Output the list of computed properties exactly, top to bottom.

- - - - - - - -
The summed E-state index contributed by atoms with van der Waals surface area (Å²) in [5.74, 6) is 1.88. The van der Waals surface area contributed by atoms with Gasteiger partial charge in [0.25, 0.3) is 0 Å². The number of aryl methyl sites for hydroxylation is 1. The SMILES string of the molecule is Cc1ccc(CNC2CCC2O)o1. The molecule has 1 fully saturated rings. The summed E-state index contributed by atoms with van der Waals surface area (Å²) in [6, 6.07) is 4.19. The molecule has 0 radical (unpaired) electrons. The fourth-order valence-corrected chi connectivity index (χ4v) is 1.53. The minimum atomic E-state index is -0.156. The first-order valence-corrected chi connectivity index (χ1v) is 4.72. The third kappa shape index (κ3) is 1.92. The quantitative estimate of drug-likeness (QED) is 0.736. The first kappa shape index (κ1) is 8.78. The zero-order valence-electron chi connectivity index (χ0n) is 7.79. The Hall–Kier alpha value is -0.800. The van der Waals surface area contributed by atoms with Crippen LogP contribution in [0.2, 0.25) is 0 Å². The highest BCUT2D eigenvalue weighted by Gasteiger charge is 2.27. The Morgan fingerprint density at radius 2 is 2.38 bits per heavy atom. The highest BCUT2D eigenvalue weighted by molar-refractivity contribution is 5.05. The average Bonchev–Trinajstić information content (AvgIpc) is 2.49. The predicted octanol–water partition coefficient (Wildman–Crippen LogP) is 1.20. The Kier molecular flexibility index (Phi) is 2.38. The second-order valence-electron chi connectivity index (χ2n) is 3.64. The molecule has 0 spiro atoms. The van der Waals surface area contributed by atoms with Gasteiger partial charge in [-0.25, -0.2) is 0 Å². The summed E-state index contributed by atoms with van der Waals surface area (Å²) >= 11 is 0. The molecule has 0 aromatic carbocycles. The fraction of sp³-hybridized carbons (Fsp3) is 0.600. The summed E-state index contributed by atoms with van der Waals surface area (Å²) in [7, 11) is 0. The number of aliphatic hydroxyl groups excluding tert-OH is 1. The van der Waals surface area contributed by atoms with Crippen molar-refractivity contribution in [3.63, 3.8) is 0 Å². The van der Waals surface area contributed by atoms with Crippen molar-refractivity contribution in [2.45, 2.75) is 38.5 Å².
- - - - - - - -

The summed E-state index contributed by atoms with van der Waals surface area (Å²) in [5.74, 6) is 1.88. The van der Waals surface area contributed by atoms with Gasteiger partial charge in [0.25, 0.3) is 0 Å². The number of aryl methyl sites for hydroxylation is 1. The SMILES string of the molecule is Cc1ccc(CNC2CCC2O)o1. The molecule has 1 fully saturated rings. The summed E-state index contributed by atoms with van der Waals surface area (Å²) in [6, 6.07) is 4.19. The molecule has 0 radical (unpaired) electrons. The fourth-order valence-corrected chi connectivity index (χ4v) is 1.53. The minimum atomic E-state index is -0.156. The first-order valence-corrected chi connectivity index (χ1v) is 4.72. The third kappa shape index (κ3) is 1.92. The quantitative estimate of drug-likeness (QED) is 0.736. The first kappa shape index (κ1) is 8.78. The zero-order valence-electron chi connectivity index (χ0n) is 7.79. The Hall–Kier alpha value is -0.800. The van der Waals surface area contributed by atoms with Crippen LogP contribution in [0.2, 0.25) is 0 Å². The highest BCUT2D eigenvalue weighted by Gasteiger charge is 2.27. The Morgan fingerprint density at radius 2 is 2.38 bits per heavy atom. The highest BCUT2D eigenvalue weighted by molar-refractivity contribution is 5.05. The average Bonchev–Trinajstić information content (AvgIpc) is 2.49. The predicted octanol–water partition coefficient (Wildman–Crippen LogP) is 1.20. The Kier molecular flexibility index (Phi) is 2.38. The second-order valence-electron chi connectivity index (χ2n) is 3.64. The molecule has 0 spiro atoms. The van der Waals surface area contributed by atoms with Gasteiger partial charge in [-0.25, -0.2) is 0 Å². The summed E-state index contributed by atoms with van der Waals surface area (Å²) >= 11 is 0. The molecule has 0 aromatic carbocycles. The fraction of sp³-hybridized carbons (Fsp3) is 0.600. The summed E-state index contributed by atoms with van der Waals surface area (Å²) in [7, 11) is 0. The number of aliphatic hydroxyl groups excluding tert-OH is 1. The van der Waals surface area contributed by atoms with Crippen molar-refractivity contribution in [3.63, 3.8) is 0 Å². The van der Waals surface area contributed by atoms with Crippen molar-refractivity contribution in [2.45, 2.75) is 38.5 Å².